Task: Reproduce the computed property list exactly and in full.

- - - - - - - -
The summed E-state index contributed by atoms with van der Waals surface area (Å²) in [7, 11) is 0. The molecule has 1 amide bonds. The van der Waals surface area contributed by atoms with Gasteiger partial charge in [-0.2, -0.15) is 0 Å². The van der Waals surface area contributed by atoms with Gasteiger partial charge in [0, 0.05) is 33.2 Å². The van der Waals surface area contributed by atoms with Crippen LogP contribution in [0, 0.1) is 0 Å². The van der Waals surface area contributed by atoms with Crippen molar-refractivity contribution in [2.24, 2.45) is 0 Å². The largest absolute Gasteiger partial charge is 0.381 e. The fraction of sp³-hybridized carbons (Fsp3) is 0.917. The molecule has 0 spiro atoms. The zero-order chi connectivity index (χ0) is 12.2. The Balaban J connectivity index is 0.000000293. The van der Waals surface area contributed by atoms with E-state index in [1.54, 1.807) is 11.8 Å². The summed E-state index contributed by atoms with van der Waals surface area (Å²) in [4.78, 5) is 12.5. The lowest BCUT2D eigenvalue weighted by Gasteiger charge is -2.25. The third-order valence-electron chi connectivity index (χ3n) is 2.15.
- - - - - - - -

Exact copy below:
The summed E-state index contributed by atoms with van der Waals surface area (Å²) in [7, 11) is 0. The molecule has 1 amide bonds. The van der Waals surface area contributed by atoms with Gasteiger partial charge in [-0.2, -0.15) is 0 Å². The van der Waals surface area contributed by atoms with Gasteiger partial charge in [0, 0.05) is 33.2 Å². The van der Waals surface area contributed by atoms with Crippen LogP contribution in [0, 0.1) is 0 Å². The van der Waals surface area contributed by atoms with Crippen molar-refractivity contribution in [2.24, 2.45) is 0 Å². The largest absolute Gasteiger partial charge is 0.381 e. The fraction of sp³-hybridized carbons (Fsp3) is 0.917. The molecule has 0 spiro atoms. The zero-order chi connectivity index (χ0) is 12.2. The Balaban J connectivity index is 0.000000293. The van der Waals surface area contributed by atoms with E-state index in [1.54, 1.807) is 11.8 Å². The summed E-state index contributed by atoms with van der Waals surface area (Å²) in [4.78, 5) is 12.5. The lowest BCUT2D eigenvalue weighted by Gasteiger charge is -2.25. The third-order valence-electron chi connectivity index (χ3n) is 2.15.